With the serious Mac heads on pilgrimage to San Francisco for the annual Apple Worldwide Developers Conference starting June 11, the online rumors have gone into overdrive.
Not that its been anything but racing speed anyway, with the iPhone due to ship later in June and Mac OS X 10.5 Leopard set for release in October.
To make the point (and drive traffic), blogger Wil Shipley predicted the end of the iMac.
“Thus, it would shock many to hear that Apple is, in fact, planning to retire the iMac this year. […] Of course, theyre not. That would be stupid. Still, I bet I could get a ton of other rumor sites to pick this up as news if I kept going with it,” he wrote.
(Remember that Apple is closed very tightly at most times, and sealed airtight before CEO Steve Jobs is due to speak. So, nobody but the inner-inner circle in Cupertino really knows what he will say and announce at the conference. Even then, he has reportedly left announcements and honored guests waiting in the green room.)
Of course, developers have plenty of questions for Jobs about the iPhone, including whether an SDK will be released at WWDC and what will be the market for third-party software for the phones. The iPhone will run a slimmed-down version of OS X and the Safari browser, Jobs said at its introduction in January.
In an exchange at the recent D5/All Things Digital conference, Jobs was asked if the iPhone platform was closed. He said that Apple is working to find a way to allow developers to build applications for it, but that he didnt want the iPhone to be “one of those phones that crashes a few times a day.”
However, one small developer I spoke with, who declined attribution, wondered about the market for these programs, which is after all, a consumer computing product. In addition to the questions on how iPhone owners might receive the software, how would they even know about them?
The iPhone SDK is a “fine idea, but I wonder how useful it would be. It would be nice if third-party software were more “discoverable” by ordinary users than [is currently] the situation with the Mac. We dont know how users will download software to the phone and that will be important,” the programmer said.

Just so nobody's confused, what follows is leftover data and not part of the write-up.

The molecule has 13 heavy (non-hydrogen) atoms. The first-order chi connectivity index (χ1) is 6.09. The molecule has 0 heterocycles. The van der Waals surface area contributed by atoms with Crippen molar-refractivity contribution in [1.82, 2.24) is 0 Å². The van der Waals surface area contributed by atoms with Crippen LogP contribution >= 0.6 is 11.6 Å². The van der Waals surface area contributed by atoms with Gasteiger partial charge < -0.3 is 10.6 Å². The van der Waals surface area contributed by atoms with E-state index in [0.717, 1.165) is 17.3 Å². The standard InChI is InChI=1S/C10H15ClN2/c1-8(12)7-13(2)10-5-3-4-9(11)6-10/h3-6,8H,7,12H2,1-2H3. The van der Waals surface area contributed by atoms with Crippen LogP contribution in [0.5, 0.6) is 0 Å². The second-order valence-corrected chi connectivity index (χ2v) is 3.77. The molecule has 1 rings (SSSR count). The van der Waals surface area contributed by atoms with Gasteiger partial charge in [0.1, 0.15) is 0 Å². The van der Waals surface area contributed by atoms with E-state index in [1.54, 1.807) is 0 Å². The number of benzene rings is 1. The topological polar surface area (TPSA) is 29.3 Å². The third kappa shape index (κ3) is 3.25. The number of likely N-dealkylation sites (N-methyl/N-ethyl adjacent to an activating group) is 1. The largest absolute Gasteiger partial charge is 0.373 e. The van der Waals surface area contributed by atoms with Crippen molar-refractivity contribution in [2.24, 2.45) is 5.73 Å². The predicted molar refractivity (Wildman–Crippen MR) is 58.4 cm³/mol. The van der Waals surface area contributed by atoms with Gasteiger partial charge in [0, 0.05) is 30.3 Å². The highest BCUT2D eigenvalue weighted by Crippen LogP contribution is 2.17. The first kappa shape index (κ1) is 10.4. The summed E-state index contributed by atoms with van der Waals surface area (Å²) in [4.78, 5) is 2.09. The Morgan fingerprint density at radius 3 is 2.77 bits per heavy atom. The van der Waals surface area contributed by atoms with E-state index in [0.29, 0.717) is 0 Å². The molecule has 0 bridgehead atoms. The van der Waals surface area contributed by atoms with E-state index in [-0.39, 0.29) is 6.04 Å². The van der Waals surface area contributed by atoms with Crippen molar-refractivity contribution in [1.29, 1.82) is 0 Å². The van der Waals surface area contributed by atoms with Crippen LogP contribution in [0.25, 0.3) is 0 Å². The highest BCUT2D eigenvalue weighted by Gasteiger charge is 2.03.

Still, the chance for a new platform for OS X applications, whether big or small, must strike the imagination of developers. On June 7, Mac sites were abuzz with news of PiperJaffray research that said iPhone sales could climb to 45 million units per year by 2009.
Meanwhile, the next generation of the Mac OS, Leopard, still has its secrets. While Apple has revealed most of Leopards features in its beta seeds over the past year, Mac developers are waiting on the entire package. When Leopard was first announced, Jobs said the company was holding back a number of features and keeping them secret, or “hidden” for its release.
These must be revealed at the conference, said developers. Apple in an e-mail to developers said they will receive a “feature complete” version.
Leopard was expected to ship this June, until Apple in April delayed the release until October. According to Apple, testing of the iPhone required it to shift engineering and QA resources from the Mac OS X team away from Leopard testing and bug fixing.
However, many developers I spoke with said the Leopard builds are still chock-a-block with bugs.
One suggested that the recent Build 9A410 (release in mid-April) was just a place marker for the “real build,” with all the secret sauce, coming at WWDC. Another vendor found this concept “totally believable.”
“Im hoping to get a more stable version of Leopard, with useful features that will make it easier for third-party developers to integrate with Apples applications and data stores,” said the vendor, who asked for anonymity.
He said Apple provides some frameworks for integrating with Address Book, chat status, but these could be improved. “Integration with iPhoto and iTunes databases should be two ways [and] not just read-only XML files,” he offered as examples.